Ahern v. City of Syracuse

Citation411 F.Supp.2d 132
Decision Date13 January 2006
Docket NumberNo. 5:01-CV-577 HGMGHL.,5:01-CV-577 HGMGHL.
PartiesBenjamin AHERN, Plaintiff, v. CITY OF SYRACUSE, Sean Goodeve, Individually and in his official capacity as a Syracuse Police Officer in and for the City of Syracuse, and P. Hanley, Individually and in his official capacity as a Syracuse Police Officer in and for the City of Syracuse, Defendants.
CourtU.S. District Court — Northern District of New York

W. Patrick Mullin, Syracuse, NY, for Plaintiff.

Terri Bright, Corporation Counsel, City Of Syracuse (James P. McGinty, of counsel), Syracuse, NY, for Defendants.


MUNSON, Senior District Judge.

Plaintiff, Benjamin Ahern, brings this civil rights action for damages, pursuant to 42 U.S.C. § 1983, alleging excessive force, assault and battery, false arrest and false imprisonment, malicious prosecution, and negligent employment, supervision, and training against defendants the City of Syracuse ("City"), and Syracuse Police Department ("SPD") Officers Sean Goodeve and P. Hanley (collectively "defendants"). Currently before the court is defendants' motion for summary judgment, pursuant to Rule 56 of the Federal Rules of Civil Procedure. Plaintiff opposes defendants' motion. For the reasons that follow below, defendants' motion is GRANTED in part and DENIED in part.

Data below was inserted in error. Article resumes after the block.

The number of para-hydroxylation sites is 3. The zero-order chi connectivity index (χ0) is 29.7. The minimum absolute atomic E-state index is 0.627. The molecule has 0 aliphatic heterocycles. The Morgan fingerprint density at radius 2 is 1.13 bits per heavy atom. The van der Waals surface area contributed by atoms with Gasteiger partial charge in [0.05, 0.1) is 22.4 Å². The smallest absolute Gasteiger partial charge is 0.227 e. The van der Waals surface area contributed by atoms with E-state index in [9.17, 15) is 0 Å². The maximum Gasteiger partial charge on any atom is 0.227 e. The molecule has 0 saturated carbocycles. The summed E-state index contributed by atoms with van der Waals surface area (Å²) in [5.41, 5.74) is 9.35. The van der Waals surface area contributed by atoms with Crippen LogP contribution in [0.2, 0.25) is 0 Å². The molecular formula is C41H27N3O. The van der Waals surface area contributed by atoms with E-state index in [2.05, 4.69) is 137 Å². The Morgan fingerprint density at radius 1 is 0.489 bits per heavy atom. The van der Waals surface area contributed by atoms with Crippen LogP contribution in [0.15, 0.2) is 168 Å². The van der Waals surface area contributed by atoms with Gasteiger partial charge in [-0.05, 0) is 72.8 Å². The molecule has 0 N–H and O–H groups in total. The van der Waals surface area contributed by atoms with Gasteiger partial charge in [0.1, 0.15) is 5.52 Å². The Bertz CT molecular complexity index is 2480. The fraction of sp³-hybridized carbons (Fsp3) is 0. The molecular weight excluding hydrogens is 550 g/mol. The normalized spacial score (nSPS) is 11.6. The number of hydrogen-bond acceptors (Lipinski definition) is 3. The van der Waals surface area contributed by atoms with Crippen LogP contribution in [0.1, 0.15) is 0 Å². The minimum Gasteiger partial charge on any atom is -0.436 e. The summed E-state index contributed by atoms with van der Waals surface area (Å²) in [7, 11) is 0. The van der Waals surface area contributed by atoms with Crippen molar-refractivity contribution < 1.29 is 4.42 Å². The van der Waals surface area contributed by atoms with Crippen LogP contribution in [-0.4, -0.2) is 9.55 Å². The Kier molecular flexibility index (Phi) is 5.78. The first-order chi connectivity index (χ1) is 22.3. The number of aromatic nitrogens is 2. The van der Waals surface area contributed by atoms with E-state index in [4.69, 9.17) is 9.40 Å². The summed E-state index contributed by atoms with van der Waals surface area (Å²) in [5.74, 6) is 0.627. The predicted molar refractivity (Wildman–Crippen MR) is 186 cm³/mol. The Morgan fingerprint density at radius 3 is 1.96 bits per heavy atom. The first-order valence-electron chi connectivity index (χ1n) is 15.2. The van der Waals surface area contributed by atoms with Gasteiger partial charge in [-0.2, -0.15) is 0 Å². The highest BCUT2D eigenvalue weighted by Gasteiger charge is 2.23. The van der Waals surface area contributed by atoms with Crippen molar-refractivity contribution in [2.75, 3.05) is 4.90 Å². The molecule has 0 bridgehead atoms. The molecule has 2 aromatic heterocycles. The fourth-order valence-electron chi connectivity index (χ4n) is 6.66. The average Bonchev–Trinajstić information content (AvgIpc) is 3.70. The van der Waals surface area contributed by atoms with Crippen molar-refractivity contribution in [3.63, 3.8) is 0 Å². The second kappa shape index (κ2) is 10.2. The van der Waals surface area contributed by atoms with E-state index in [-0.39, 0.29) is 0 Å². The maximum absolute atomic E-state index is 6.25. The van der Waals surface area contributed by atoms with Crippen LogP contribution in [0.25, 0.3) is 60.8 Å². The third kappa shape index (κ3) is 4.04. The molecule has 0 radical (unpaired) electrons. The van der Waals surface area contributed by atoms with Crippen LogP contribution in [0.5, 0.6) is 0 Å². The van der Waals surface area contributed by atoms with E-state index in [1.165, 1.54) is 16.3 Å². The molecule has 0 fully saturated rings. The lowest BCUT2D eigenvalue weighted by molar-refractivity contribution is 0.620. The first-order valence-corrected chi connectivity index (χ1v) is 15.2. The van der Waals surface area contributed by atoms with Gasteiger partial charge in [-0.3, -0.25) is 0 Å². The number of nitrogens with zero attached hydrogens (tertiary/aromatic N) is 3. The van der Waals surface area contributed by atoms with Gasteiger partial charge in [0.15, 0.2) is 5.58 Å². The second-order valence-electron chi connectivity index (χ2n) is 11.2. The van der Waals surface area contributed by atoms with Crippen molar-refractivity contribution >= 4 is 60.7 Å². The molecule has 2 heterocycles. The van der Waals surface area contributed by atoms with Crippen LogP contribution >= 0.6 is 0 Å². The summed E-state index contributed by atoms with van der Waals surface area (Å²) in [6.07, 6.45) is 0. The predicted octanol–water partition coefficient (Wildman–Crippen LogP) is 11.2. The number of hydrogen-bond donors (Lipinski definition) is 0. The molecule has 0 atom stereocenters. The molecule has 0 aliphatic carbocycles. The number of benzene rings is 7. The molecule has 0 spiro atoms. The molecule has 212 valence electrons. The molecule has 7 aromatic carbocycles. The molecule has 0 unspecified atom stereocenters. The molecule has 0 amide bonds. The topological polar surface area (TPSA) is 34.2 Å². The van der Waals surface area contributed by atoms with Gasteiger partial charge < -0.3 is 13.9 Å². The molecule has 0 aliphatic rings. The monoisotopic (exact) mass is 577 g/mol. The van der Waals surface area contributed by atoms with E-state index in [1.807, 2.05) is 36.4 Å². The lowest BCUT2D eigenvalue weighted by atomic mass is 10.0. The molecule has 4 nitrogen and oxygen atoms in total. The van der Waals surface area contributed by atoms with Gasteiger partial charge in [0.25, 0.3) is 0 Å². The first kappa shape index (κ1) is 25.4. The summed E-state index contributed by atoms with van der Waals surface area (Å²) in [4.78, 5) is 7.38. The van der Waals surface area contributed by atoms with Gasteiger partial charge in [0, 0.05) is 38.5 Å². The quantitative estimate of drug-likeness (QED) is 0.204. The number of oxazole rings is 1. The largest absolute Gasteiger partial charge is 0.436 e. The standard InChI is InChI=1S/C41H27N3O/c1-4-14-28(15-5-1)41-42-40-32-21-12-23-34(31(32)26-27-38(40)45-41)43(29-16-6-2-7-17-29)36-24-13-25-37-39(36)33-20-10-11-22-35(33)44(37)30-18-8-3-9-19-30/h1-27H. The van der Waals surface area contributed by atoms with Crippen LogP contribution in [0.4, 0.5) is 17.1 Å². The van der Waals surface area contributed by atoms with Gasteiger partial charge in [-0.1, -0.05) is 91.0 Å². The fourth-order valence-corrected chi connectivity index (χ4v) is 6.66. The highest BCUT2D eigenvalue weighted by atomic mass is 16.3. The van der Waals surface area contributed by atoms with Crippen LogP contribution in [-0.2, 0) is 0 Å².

I. Complaint and Procedural History

On March 30, 2001, plaintiff filed a complaint in New York State Supreme Court against defendants. On April 13, 2001, plaintiff filed an amended complaint in the New York State Supreme Court. Plaintiff asserted a federal cause of action pursuant to 42 U.S.C. § 1983 against defendants alleging that Goodeve and Hanley used excessive force in securing his arrest for violating a local ordinance, which proscribed skateboarding. Plaintiff also asserted that defendants: violated his state constitutional rights; committed assault and battery against him; subjected him to false arrest and malicious prosecution; and that the City negligently employed, supervised and trained members of the SPD. On April 20, 2001, defendants removed plaintiff's action to the United States District Court for the Northern District of New York and shortly thereafter filed their answer to plaintiff's amended complaint. The parties have since engaged in discovery and defendants now bring this motion for summary judgment.